Felix Salmon

The unwilling risk-takers

Comment of the day comes from Chris:

The person most willing to take on risk is the one unaware he is doing so. He charges no risk premium…

Money market funds, risk, and cash

Eleanor Laise has the encouraging news this morning that Deutsche Bank is planning to launch a money-market fund whose shares fluctuate in value, rather than being artificially pegged at $1.

How has VaR changed over time?

Whenever I write about banks’ rising Value-at-Risk, a bunch of commenters tells me that duh of course VaR is rising, because VaR is a function of volatility, and volatility has gone up. So here’s my question: can someone come up with a baseline VaR chart, for a hypothetical bank which had, say, a fixed $1 million investment in the S&P 500. What would its quarterly Value-at-Risk have looked like over the past couple of years?

Goldman goes off-message

Goldman Sachs bankers are generally smooth, urbane, and on-message. But these days they’re clearly flustered. Why else would Goldman president Gary Cohn say something as arrogant and tone-deaf as this to the NYT’s Jenny Anderson?

Modelling model risk

Paul Wilmott has words of wisdom for anybody in the financial-services industry who’s putting a model together:

How much do chief risk officers talk to each other?

Algonaut asks whether the Financial Services Oversight Council will have a direct line to banks’ chief risk officers; I’m sure the answer is yes. But I also think that won’t be enough. What I’d love to see — and this could be put in place directly by the major banks, without the need for any legislation at all — would be a regular formal meeting of all the big banks’ chief risk officers, where they can talk about all the systemic risks they’re worried about which require coordinated response. Does anything like that exist? Is there some way in which the FSOC or the Fed could use its moral suasion to make it happen?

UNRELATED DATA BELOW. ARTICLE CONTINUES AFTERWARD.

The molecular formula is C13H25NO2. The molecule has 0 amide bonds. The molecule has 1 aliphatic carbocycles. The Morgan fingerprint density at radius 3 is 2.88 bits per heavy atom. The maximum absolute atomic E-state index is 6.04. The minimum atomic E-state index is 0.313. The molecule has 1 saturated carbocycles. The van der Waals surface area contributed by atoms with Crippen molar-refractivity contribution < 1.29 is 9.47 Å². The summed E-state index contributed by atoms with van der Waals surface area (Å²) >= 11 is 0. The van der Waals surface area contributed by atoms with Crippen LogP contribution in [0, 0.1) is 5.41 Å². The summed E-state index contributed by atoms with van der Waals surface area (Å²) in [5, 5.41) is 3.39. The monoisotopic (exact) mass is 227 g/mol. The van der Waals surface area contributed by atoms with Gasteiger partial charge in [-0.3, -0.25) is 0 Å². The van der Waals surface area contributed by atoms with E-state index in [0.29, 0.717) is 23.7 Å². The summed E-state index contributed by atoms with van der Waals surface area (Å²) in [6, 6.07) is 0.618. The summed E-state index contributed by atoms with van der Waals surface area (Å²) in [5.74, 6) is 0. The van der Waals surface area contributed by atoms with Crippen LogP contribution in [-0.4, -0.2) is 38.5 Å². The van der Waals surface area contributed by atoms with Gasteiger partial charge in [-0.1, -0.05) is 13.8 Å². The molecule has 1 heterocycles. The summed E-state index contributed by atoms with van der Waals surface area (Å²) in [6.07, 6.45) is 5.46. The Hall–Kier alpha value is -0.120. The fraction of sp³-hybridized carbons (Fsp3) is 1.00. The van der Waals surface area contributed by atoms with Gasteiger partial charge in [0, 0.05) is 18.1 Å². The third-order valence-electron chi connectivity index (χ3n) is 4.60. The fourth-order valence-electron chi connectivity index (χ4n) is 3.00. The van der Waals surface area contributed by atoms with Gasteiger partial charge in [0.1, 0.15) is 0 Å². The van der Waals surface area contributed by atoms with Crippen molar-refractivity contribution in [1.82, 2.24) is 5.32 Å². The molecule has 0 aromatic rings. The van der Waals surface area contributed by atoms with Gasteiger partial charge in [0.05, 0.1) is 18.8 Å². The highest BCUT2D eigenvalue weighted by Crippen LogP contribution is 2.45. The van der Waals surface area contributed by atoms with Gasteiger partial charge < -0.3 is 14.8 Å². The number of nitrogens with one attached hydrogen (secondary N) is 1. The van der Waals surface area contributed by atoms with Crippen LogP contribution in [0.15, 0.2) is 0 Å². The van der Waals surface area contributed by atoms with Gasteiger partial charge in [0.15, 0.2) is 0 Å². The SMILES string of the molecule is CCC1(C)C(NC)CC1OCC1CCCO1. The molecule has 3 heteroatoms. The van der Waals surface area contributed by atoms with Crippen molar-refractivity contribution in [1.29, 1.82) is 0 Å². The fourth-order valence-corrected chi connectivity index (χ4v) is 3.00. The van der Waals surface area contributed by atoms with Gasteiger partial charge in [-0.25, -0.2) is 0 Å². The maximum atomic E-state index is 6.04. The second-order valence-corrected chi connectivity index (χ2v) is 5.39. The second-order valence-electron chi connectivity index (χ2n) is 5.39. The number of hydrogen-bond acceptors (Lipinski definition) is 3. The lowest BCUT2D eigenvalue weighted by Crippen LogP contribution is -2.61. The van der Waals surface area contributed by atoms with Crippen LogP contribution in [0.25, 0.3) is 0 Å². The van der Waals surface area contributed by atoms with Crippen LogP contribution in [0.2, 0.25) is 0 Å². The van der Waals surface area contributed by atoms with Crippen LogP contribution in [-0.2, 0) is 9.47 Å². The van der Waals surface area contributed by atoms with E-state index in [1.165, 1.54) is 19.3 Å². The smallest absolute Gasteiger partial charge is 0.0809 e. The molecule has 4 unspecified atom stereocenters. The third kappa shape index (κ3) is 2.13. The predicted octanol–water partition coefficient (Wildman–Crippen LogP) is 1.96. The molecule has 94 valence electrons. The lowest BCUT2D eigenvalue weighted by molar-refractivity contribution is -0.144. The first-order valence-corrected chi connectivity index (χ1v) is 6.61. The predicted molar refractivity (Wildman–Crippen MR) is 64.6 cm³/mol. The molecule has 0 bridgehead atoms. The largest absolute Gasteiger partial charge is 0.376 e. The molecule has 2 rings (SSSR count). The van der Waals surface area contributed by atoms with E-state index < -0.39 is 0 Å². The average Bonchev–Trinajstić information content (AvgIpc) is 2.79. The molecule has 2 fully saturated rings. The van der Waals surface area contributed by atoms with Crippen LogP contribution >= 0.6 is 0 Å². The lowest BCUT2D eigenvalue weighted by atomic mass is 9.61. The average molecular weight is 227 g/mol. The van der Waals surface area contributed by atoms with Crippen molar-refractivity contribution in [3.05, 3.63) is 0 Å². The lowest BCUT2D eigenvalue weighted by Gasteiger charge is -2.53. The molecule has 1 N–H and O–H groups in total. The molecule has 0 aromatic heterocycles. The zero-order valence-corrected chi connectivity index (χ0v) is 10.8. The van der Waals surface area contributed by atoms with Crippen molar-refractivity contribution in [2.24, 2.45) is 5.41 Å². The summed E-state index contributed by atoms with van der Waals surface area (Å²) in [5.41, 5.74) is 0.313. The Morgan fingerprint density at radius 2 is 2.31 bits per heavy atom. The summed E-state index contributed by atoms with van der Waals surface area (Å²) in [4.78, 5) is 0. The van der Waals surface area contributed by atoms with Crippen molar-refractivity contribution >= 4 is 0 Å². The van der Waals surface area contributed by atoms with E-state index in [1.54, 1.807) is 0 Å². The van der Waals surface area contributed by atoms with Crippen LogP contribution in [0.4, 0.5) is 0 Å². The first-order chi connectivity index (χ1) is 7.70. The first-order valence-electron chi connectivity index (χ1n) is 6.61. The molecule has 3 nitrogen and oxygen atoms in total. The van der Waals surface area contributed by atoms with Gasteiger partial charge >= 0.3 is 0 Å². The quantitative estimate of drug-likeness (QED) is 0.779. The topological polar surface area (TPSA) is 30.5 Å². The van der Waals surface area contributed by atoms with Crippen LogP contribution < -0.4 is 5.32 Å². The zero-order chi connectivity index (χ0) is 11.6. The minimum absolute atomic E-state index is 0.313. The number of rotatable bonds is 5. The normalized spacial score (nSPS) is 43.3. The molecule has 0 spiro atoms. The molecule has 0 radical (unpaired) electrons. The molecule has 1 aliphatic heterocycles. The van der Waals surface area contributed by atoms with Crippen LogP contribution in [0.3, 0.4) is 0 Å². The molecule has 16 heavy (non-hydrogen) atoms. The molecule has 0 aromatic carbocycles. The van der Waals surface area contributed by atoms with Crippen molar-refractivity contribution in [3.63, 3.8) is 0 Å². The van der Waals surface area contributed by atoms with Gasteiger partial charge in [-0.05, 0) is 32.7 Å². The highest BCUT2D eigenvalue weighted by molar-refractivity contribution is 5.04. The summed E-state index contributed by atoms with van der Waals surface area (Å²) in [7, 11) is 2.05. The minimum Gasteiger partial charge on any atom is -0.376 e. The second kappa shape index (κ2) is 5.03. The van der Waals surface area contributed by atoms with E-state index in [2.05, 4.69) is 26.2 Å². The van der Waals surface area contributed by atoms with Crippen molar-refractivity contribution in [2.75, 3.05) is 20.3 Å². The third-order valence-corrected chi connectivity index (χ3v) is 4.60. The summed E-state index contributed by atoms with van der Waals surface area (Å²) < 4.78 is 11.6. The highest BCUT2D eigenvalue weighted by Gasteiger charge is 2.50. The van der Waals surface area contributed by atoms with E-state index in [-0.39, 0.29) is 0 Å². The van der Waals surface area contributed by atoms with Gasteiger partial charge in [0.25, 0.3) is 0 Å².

The sukuk shakeout arrives

The first sukuk (Islamic bond) defaults have arrived, and no one has a clue how they’re going to shake out. Which might actually be a feature rather than a bug, going forwards.

How we super-seniored the entire financial system

Gillian Tett was just in the office to talk about her new book; I interviewed her for Reuters TV, and the results should be up soon. But we got to chatting afterwards, and she made a great point which we didn’t cover in the more formal interview and which she says she would have liked to have put in her book. But since it’s not there, I can at least put it on YouTube. She talks about the Bistro deal (see Jesse for background on that), and how it can be seen as a metaphor for the financial system more generally:

The risks of consolidation

I had a short chat with Nassim Taleb this morning about his new paper with Charles Tapiero, entitled “Too Big to Fail, Hidden Risks, and the Fallacy of Large Institutions”.